Professional Employer Organization Pros and Cons List

With the competition and demands of running a business, teaming up with a Professional Employer Organization (PEO) is the best alternative for some entrepreneurs. As of 2010, there have been more than 700 PEOs operating nationwide and continuing to gain popularity.

PEOs are firms that handle essential business operations, from filing employees’ taxes, insurances and training. In a nutshell, they execute Human Resource functions and are partners with company clients, for a fee. If you want to know if a PEO is good for your business, here are some advantages and disadvantages to consider.

List of Pros of Professional Employer Organizations

1. It takes away the risk of work-related litigations.
Business owners say that since they turned over their employee management services to PEOs, they need not worry about potential liabilities anymore. PEOs are the ones to handle Human Resource matters such as filing taxes and handling employees’ compensation. By doing so, they ensure companies are compliant with tax and labor laws. Additionally, some PEOs take care of liabilities for the company, depending on the package. When it comes to risk management and safety, employers can be assured these aspects are covered by PEOS.

2. Business owners can focus more on operations.
Teaming up with a PEO saves time and money especially if the business is just starting. It can be overwhelming to deal with all the aspects of running a company but with a PEO, hiring people to handle HR functions will not be needed anymore. The PEO also handles negotiations for health insurance packages for employees, oftentimes pooling employees from different clients. As a result, it can get great deals with insurance providers at lower costs. And with much of administrative work taken away from the hands of managers, they can focus on like sales and marketing.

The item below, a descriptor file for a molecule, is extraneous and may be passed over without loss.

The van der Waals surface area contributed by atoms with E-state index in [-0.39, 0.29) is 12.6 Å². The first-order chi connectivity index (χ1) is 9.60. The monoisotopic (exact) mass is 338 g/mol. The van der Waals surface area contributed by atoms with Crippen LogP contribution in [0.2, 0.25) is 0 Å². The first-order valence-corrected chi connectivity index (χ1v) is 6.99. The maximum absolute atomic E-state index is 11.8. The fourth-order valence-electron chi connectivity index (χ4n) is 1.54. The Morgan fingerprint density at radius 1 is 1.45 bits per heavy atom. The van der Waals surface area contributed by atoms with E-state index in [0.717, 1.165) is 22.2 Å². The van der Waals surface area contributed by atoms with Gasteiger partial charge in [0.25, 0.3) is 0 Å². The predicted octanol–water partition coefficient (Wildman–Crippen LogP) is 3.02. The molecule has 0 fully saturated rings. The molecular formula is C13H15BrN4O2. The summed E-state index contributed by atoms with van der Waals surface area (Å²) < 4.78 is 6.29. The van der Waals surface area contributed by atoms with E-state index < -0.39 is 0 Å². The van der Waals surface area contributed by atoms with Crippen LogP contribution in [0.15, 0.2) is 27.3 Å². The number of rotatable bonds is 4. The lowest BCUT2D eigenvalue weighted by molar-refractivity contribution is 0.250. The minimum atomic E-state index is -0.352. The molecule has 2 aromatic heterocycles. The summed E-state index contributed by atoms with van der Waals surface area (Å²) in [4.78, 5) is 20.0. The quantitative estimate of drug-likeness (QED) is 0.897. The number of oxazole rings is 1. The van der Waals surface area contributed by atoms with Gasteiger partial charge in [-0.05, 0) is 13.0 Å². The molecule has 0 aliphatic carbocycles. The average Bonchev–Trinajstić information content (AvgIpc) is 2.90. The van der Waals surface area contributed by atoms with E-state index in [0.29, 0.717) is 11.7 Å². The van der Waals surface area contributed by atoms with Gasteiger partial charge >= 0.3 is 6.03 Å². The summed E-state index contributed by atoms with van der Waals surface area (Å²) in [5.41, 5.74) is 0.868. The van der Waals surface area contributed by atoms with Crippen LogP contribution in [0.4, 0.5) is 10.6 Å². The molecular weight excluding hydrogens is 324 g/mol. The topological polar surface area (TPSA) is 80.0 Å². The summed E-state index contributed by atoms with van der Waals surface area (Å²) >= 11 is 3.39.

3. It handles employee trainings.
A PEO is also responsible for training employees to become better and more competent in the workplace. It has a team of professionals who do not only know the ins and outs of compliance with government requirements but also capable of creating leadership and management training programs. Business owners are ensured they employ reliable and productive members of the team.

List of Cons of Professional Employer Organization

1. It is unnecessary for bigger companies.
Some critics say that PEOs vary in services and are ideal for small businesses with a maximum of 50 employees. If clients are not aware of this, they might end up paying for services they do not really need and spend more paying PEOs instead of hiring their own people to do the job. PEOs usually charge from $500 to $1,500 per employee annually. If there are more than 50, it can be unnecessarily expensive.

2. Not all PEO services are flexible.
Another concern of sceptics that makes them doubtful about hiring PEOs is that not all have flexible packages. This can result to higher rates and extra expense for companies. There are other firms that still charge for unused services because they come with the package.

3. It is still a business.
For those who do not find PEOs appealing, they claim that at the end of the day, these are businesses as well that exist to make a profit. As opposed to having own employees to handle the services offered by a PEO and have a say on the compensation and benefits the company can afford, partnering with a PEO might cost a company since they can charge higher if they deem fit.